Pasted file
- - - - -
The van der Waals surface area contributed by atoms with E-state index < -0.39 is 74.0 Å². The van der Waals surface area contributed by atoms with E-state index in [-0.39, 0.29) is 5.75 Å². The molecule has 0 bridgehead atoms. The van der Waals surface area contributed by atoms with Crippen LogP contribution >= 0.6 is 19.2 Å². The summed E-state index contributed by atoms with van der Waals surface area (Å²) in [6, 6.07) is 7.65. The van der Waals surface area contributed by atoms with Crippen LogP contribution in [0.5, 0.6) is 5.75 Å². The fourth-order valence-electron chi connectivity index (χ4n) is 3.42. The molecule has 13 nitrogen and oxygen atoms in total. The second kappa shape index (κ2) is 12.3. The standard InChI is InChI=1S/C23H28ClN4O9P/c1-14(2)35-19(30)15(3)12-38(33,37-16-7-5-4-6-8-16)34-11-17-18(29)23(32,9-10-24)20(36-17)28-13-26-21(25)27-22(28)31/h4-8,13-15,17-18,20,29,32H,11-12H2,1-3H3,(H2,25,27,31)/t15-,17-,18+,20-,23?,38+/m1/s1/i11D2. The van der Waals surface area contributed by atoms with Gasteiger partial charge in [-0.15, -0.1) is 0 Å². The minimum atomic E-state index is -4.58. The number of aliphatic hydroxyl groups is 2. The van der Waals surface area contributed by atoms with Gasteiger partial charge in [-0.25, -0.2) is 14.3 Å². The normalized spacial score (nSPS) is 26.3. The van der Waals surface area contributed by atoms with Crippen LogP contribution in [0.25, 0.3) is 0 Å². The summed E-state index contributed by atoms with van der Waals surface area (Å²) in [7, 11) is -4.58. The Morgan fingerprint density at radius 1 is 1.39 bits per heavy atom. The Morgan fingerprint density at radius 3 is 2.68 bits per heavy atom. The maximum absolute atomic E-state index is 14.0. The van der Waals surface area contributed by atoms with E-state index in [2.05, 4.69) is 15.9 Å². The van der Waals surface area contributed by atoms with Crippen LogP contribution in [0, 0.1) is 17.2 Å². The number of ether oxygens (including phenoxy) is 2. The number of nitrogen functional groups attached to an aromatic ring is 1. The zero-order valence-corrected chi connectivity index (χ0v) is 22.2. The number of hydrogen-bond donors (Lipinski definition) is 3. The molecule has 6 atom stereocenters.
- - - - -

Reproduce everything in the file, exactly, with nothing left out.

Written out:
The van der Waals surface area contributed by atoms with E-state index < -0.39 is 74.0 Å². The van der Waals surface area contributed by atoms with E-state index in [-0.39, 0.29) is 5.75 Å². The molecule has 0 bridgehead atoms. The van der Waals surface area contributed by atoms with Crippen LogP contribution >= 0.6 is 19.2 Å². The summed E-state index contributed by atoms with van der Waals surface area (Å²) in [6, 6.07) is 7.65. The van der Waals surface area contributed by atoms with Crippen LogP contribution in [0.5, 0.6) is 5.75 Å². The fourth-order valence-electron chi connectivity index (χ4n) is 3.42. The molecule has 13 nitrogen and oxygen atoms in total. The second kappa shape index (κ2) is 12.3. The standard InChI is InChI=1S/C23H28ClN4O9P/c1-14(2)35-19(30)15(3)12-38(33,37-16-7-5-4-6-8-16)34-11-17-18(29)23(32,9-10-24)20(36-17)28-13-26-21(25)27-22(28)31/h4-8,13-15,17-18,20,29,32H,11-12H2,1-3H3,(H2,25,27,31)/t15-,17-,18+,20-,23?,38+/m1/s1/i11D2. The van der Waals surface area contributed by atoms with Gasteiger partial charge in [-0.15, -0.1) is 0 Å². The minimum atomic E-state index is -4.58. The number of aliphatic hydroxyl groups is 2. The van der Waals surface area contributed by atoms with Gasteiger partial charge in [-0.25, -0.2) is 14.3 Å². The normalized spacial score (nSPS) is 26.3. The van der Waals surface area contributed by atoms with Crippen LogP contribution in [0.25, 0.3) is 0 Å². The summed E-state index contributed by atoms with van der Waals surface area (Å²) in [7, 11) is -4.58. The Morgan fingerprint density at radius 1 is 1.39 bits per heavy atom. The Morgan fingerprint density at radius 3 is 2.68 bits per heavy atom. The maximum absolute atomic E-state index is 14.0. The van der Waals surface area contributed by atoms with E-state index in [2.05, 4.69) is 15.9 Å². The van der Waals surface area contributed by atoms with Crippen LogP contribution in [0, 0.1) is 17.2 Å². The number of ether oxygens (including phenoxy) is 2. The number of nitrogen functional groups attached to an aromatic ring is 1. The zero-order valence-corrected chi connectivity index (χ0v) is 22.2. The number of hydrogen-bond donors (Lipinski definition) is 3. The molecule has 6 atom stereocenters.